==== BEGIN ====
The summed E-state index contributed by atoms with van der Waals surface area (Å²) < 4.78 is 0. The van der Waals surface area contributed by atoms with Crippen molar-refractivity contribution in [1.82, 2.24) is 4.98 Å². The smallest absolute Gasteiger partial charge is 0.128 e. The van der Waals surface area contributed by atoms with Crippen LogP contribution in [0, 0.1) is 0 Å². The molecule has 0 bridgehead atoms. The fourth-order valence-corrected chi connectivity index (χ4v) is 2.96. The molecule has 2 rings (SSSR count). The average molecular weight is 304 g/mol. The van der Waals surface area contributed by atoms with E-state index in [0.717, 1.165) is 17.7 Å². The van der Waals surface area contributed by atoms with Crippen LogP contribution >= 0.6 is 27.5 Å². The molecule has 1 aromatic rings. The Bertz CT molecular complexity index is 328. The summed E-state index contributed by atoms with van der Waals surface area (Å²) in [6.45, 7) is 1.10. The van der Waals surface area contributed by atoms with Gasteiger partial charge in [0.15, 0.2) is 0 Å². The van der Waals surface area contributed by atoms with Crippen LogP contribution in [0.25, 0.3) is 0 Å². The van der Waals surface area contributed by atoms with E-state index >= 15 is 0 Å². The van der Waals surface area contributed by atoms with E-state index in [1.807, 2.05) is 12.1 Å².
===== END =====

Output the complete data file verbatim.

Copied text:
The summed E-state index contributed by atoms with van der Waals surface area (Å²) < 4.78 is 0. The van der Waals surface area contributed by atoms with Crippen molar-refractivity contribution in [1.82, 2.24) is 4.98 Å². The smallest absolute Gasteiger partial charge is 0.128 e. The van der Waals surface area contributed by atoms with Crippen LogP contribution in [0, 0.1) is 0 Å². The molecule has 0 bridgehead atoms. The fourth-order valence-corrected chi connectivity index (χ4v) is 2.96. The molecule has 2 rings (SSSR count). The average molecular weight is 304 g/mol. The van der Waals surface area contributed by atoms with E-state index in [0.717, 1.165) is 17.7 Å². The van der Waals surface area contributed by atoms with Crippen LogP contribution >= 0.6 is 27.5 Å². The molecule has 1 aromatic rings. The Bertz CT molecular complexity index is 328. The summed E-state index contributed by atoms with van der Waals surface area (Å²) in [6.45, 7) is 1.10. The van der Waals surface area contributed by atoms with Gasteiger partial charge in [0.15, 0.2) is 0 Å². The van der Waals surface area contributed by atoms with Crippen LogP contribution in [0.25, 0.3) is 0 Å². The van der Waals surface area contributed by atoms with E-state index >= 15 is 0 Å². The van der Waals surface area contributed by atoms with E-state index in [1.807, 2.05) is 12.1 Å².